The Aergility ATLIS unmanned aerial vehicle, according to Founder and CEO Jim Vander Mey, is designed to take off and land vertically using electrically powered rotors. Once airborne, a gas-powered engine will provide all forward thrust to push the ATLIS at speeds around 100 mph.
An email reply from Jim states “the powerplant we have tentatively selected is the Hirth 3502/3 – about 70 hp max.”
For cruise, Aergility uses the term “Managed Autorotation.” Jim notes “it is the key to the ATLIS VTOL UAV with its high payload efficiency and long range. Basically the aircraft is a combination multicopter for VTOL and gyrocopter for cruise.”
To be honest, Jim does a much better job explaining “managed autorotation” than I could ever hope to summarize, so I’ll let his email carry the conversation…
“The ATLIS has a small (2kWhr) buffer battery, a gas propulsion engine and eight electric motors directly driving eight fixed pitch propeller/rotors (protors) — that’s all. No generators, wings, flight control surfaces and servos, etc. And it is a very unconventional gyrocopter where the flight controller manages the aircraft net electrical energy by controlling the RPMs of the eight fixed pitch protors to control aircraft pitch so that they generally dither about autorotation. Flight control is accomplished by driving more energy into some protors to increase RPM while regeneratively braking others to slow RPM. And for a short period of time of the initial flight portion, the flight controller adds a little extra aircraft pitch up and slightly more regenerative braking to replenish battery energy used during takeoff. So in effect, there is no net electrical energy consumed over the course of the flight, with the battery necessary only to buffer power for VTOL/flight control operations and provide for emergency multicopter operation in the case of propulsion engine failure. So power comes from the propulsion engine, including the extra power needed for additional protor ‘drag’ producing the regenerative braking. (Not defying the Second Law of Thermodynamics here!)”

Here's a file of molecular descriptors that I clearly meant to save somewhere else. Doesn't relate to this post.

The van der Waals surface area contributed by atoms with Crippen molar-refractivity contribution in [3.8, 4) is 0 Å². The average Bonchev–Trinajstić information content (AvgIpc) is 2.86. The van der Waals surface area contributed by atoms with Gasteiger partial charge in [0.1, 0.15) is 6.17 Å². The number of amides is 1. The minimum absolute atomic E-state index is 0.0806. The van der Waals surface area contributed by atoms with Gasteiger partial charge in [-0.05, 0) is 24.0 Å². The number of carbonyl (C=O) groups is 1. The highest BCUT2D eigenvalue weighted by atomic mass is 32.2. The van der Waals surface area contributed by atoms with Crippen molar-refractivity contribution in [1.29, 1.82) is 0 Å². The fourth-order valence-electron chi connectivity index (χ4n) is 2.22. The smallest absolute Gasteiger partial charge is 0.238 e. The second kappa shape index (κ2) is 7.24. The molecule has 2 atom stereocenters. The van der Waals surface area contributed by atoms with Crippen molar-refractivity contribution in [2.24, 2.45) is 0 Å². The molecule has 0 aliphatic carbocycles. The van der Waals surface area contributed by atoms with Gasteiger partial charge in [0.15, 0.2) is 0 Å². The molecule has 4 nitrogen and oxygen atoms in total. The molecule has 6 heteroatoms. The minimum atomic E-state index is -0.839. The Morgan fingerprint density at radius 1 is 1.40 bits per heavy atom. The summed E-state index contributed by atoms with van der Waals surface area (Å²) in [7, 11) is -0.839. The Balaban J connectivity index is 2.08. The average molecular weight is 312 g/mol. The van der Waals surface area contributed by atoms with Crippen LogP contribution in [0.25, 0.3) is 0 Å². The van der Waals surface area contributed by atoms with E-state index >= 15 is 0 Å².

The 800-pound gross weight autonomous UAV is designed to carry a 400-pound payload 200 miles. Construction of a full-scale ATLIS is planned to start summer of 2018 and take one year to complete, Jim reports.